Three Miles of Bad Road
Photo: Valerie MacEwan
No matter that the coast is a mosquito-infested swampland and the region a well-worn corridor for house-destroying hurricanes, newly-created communities along this strip of eastern North Carolina attract wealthy retirees from the northern states. They come with their large sailboats, Lincoln Towncars, and an insatiable desire for golf. But when they emerge from their gated communities they rub elbows, so to speak, with the people who have lived here for generations; many accustomed to working 12 hours a day for minimum wage and no benefits.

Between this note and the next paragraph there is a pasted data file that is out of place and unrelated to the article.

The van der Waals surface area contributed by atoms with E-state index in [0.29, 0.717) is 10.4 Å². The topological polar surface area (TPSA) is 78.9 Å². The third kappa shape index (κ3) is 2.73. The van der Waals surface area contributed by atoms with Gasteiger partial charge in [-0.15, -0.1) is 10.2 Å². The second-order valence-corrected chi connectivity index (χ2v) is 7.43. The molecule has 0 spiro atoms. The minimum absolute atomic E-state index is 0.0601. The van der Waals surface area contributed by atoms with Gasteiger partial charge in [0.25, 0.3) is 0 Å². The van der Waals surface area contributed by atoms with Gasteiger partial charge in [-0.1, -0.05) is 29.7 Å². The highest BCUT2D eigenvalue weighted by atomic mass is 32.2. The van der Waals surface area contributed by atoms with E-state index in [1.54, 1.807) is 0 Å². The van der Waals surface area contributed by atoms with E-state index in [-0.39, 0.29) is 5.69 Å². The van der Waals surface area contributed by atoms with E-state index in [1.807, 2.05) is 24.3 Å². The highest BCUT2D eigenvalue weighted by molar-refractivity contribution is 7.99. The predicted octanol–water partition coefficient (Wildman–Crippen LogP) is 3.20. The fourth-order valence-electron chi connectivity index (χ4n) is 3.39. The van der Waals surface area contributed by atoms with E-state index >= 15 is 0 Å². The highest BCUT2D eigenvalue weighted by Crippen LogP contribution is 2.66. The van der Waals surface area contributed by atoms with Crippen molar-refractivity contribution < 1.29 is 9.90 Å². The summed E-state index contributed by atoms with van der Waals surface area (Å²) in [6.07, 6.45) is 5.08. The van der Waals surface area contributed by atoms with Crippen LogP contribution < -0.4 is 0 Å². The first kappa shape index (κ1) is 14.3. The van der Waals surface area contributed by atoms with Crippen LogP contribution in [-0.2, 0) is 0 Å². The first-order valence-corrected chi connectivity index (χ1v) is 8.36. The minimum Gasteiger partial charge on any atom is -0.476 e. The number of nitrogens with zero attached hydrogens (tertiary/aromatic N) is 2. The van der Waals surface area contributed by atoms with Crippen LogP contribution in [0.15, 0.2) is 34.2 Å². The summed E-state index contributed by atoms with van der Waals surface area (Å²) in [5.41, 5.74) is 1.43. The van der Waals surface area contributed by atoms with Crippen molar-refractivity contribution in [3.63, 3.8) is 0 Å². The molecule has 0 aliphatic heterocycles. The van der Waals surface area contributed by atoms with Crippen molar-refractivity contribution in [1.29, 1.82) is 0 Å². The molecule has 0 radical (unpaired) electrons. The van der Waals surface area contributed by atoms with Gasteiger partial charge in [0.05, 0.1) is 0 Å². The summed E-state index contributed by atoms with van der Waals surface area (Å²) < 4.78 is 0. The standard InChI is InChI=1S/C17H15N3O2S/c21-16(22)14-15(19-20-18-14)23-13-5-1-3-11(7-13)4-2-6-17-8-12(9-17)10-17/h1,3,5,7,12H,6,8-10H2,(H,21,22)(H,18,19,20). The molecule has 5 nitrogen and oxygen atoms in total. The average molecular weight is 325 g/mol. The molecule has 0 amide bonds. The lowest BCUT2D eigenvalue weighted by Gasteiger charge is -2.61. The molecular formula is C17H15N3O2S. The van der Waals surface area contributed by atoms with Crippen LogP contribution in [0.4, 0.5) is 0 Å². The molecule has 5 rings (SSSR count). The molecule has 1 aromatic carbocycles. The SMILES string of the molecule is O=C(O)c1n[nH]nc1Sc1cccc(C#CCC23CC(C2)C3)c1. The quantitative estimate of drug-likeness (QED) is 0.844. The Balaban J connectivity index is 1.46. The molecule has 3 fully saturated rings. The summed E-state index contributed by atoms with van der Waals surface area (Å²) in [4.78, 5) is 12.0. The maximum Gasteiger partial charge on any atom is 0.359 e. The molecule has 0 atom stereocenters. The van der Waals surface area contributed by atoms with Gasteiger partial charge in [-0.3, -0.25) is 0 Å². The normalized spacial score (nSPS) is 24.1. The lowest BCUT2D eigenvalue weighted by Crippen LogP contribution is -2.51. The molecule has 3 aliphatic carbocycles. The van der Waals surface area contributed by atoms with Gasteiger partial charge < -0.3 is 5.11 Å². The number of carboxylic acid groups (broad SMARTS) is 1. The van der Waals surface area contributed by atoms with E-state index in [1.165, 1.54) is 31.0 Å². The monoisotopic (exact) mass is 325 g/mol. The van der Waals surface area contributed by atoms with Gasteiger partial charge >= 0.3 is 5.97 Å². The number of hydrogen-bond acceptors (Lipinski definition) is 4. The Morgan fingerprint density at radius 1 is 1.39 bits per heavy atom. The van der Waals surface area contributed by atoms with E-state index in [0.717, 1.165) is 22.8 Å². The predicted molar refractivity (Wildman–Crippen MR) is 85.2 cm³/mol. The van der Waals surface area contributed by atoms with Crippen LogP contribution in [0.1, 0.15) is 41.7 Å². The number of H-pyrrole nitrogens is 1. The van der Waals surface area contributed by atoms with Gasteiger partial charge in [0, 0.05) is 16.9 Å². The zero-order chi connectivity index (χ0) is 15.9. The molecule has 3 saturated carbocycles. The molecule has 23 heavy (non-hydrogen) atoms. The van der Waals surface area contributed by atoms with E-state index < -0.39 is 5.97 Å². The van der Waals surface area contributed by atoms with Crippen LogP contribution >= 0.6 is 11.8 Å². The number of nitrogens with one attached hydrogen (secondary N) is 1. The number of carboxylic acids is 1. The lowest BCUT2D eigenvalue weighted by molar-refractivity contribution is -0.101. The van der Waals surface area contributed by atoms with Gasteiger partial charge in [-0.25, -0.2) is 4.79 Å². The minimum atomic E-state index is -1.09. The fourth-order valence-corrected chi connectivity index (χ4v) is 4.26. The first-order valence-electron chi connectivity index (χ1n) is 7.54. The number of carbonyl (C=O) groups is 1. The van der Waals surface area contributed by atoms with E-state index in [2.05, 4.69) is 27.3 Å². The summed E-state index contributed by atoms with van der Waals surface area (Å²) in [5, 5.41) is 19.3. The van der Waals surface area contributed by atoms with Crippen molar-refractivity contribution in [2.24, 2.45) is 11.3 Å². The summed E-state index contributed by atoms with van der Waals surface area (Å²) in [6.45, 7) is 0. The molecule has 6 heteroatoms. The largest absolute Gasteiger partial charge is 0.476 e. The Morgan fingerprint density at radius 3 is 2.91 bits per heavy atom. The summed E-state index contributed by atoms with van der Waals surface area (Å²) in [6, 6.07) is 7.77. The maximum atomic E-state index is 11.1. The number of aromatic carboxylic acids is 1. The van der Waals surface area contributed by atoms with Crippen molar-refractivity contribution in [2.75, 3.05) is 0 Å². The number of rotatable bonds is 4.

A tobacco barn, built before the Depression and covered with political signs hawking candidates from the 1980s, leans precariously toward the highway at the turn-off to Dinah's Landing Road. The three mile stretch of road is barely visible from the highway. It's just a narrow slice cut through tobacco and corn fields. Most of the people traveling over NC Hwy 264E to Cape Hatteras will drive right by and never see the turn-off. Few will feel the urge to turn down this North Carolina farm road. It ends abruptly at a small public access boat landing which gives the road its name, Dinah's Landing Road. This is where the locals launch small, pretty sunfish sailboats and modest fishermans' jon boats. Three miles of unpaved incongruous lifestyles; where agriculture concerns co-exist in fragile harmony with upper middle-class urbanites that are hell bent to retire amid Loblolly pine and cypress on the banks of the tan colored water of the Pamlico River.